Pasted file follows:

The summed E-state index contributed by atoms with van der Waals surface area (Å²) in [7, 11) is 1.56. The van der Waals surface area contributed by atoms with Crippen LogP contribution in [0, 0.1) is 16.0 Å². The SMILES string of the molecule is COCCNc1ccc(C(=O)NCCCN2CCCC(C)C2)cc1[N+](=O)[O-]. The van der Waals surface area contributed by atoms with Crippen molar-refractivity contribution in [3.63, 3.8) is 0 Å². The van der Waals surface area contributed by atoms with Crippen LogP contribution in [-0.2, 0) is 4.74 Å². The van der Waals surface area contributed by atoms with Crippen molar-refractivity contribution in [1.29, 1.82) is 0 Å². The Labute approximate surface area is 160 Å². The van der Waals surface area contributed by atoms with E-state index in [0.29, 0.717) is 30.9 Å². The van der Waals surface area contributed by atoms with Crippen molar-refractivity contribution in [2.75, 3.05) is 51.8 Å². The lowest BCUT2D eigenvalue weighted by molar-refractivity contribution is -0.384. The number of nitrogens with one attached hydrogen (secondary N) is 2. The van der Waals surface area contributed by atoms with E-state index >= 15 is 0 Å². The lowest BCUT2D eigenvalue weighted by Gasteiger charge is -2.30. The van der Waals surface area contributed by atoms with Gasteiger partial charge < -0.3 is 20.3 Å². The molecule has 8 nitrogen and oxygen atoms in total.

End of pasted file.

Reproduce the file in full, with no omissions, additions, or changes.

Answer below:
The summed E-state index contributed by atoms with van der Waals surface area (Å²) in [7, 11) is 1.56. The van der Waals surface area contributed by atoms with Crippen LogP contribution in [0, 0.1) is 16.0 Å². The SMILES string of the molecule is COCCNc1ccc(C(=O)NCCCN2CCCC(C)C2)cc1[N+](=O)[O-]. The van der Waals surface area contributed by atoms with Crippen molar-refractivity contribution in [3.63, 3.8) is 0 Å². The van der Waals surface area contributed by atoms with Crippen LogP contribution in [-0.2, 0) is 4.74 Å². The van der Waals surface area contributed by atoms with Crippen molar-refractivity contribution in [1.29, 1.82) is 0 Å². The Labute approximate surface area is 160 Å². The van der Waals surface area contributed by atoms with E-state index in [0.29, 0.717) is 30.9 Å². The van der Waals surface area contributed by atoms with Crippen molar-refractivity contribution in [2.75, 3.05) is 51.8 Å². The lowest BCUT2D eigenvalue weighted by molar-refractivity contribution is -0.384. The number of nitrogens with one attached hydrogen (secondary N) is 2. The van der Waals surface area contributed by atoms with E-state index >= 15 is 0 Å². The lowest BCUT2D eigenvalue weighted by Gasteiger charge is -2.30. The van der Waals surface area contributed by atoms with Gasteiger partial charge < -0.3 is 20.3 Å². The molecule has 8 nitrogen and oxygen atoms in total.